This week it was estimated that construction in Qatar ahead of the 2022 Fifa World Cup could cost 4,000 lives. A Guardian investigation suggested squalid conditions and dangerous labour practices in the Qatari building industry are already killing one person a day, with men sleeping ten to a room and often working without water in 50C heat. Once building for the World Cup starts the problem will worsen considerably, with the workforce expected to double.
Qatar, the world’s richest country per capita, is paying £62m to host the tournament. Those building the infrastructure will see little of this. The country currently has 1.2 million migrant workers, mostly from Nepal, India and Sri Lanka. Thanks to government ‘sponsorship’ they are shipped from the Indian subcontinent, often working unpaid or against their will, in a scheme described by many as modern slavery.
Having myself worked to tackle trafficking (in my case that of women in the sex industry) I know international cooperation and pressure is the only solution. Indeed, one of the strongest arguments in favour of the EU is that its entry requirements lift the standards of Member States’ human and employment rights.
It strikes me, looking at the situation in Qatar, that sport should do something similar. Like the EU, the World Cup brings a stamp of international approval which lifts a country’s status. For Qatar, a small country without a footballing tradition, this is particularly true. In future bodies like FIFA should ensure, when choosing a host nation, that the cachet of the tournament comes with more responsibilities.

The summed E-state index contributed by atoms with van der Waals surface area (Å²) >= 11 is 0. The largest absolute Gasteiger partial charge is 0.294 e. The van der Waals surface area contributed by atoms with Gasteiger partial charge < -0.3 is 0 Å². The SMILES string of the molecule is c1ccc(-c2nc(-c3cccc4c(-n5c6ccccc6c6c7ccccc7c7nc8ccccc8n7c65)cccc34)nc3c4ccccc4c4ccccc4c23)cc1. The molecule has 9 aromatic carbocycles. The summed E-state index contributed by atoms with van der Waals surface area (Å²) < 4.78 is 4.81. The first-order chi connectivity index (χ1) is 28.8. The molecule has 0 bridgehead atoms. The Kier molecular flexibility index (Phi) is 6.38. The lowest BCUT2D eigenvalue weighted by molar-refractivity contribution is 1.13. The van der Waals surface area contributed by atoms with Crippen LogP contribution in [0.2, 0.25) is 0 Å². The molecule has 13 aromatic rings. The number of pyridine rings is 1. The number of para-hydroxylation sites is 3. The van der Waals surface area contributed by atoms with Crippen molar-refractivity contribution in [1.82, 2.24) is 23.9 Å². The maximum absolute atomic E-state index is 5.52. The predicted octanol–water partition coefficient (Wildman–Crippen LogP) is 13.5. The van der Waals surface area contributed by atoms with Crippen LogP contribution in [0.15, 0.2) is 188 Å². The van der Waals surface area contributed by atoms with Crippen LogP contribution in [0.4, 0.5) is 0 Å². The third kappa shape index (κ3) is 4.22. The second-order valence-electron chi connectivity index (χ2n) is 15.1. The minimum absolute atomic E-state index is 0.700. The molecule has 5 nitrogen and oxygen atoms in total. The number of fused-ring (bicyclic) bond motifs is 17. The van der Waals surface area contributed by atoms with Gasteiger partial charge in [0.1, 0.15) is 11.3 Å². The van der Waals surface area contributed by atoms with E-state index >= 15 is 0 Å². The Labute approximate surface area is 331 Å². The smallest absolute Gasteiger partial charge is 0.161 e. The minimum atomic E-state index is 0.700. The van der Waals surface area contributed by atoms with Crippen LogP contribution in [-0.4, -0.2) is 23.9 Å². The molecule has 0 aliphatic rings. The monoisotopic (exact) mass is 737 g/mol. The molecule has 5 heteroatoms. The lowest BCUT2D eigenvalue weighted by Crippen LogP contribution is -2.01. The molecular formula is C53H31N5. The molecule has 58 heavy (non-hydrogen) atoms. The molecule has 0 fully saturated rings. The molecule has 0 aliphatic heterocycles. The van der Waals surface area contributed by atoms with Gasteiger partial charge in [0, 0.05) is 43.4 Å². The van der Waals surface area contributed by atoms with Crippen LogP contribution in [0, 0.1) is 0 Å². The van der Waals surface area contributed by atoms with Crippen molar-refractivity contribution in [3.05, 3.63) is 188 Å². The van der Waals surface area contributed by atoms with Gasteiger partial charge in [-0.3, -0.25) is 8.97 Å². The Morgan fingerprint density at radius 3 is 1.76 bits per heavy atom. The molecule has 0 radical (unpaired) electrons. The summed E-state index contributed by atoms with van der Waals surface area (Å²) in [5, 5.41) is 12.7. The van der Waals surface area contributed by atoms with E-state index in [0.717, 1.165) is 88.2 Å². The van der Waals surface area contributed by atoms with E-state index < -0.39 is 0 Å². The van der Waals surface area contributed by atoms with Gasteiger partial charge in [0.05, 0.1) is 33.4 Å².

Closer to home, meanwhile, the Government was criticised for its surprise decision to bring forward Help-to-Buy. The scheme had been due to enter its second phase in January. However, David Cameron said on Sunday that it will now start in October. Following Cameron’s announcement mortgage brokers expressed alarm that they will not cope with the expected stampede of applicants.
There was widespread suspicion that the decision is political rather than economic. Help-to-Buy applies to houses as expensive as £600,000. Under Phase Two the Government will guarantee 15% of a mortgage’s value, letting applicants buy houses with a deposit of 5%. Earlier in the week Osborne was forced to ask Bank of England Chairman Mark Carney to monitor the £600,000 cap, after property experts voiced fears of a bubble. “£600,000 is too high – I don’t understand why we’d support people at that level,” said analyst Kate Faulkner, who favours a £300,000 limit.
As MEP for London, a city with a property microclimate at odds with the other regions, I see the housing emergency first hand speaking to constituents. Our problem is simple: not enough houses. This was exacerbated – some would say caused – by the Help-to-Buy’s mother-policy, the Thatcherite Right-to-Buy scheme.
Osborne’s diagnosis – that the issue today is it’s too difficult to buy half million pound houses – is terrifyingly wide of the mark. Help-to-Buy is a populist gimmick which tinkers with the demand end while failing to address the lack of supply. It is likely to escalate the current crisis. The Government must now, as a matter of urgency, abandon sticking plaster solutions and start to build.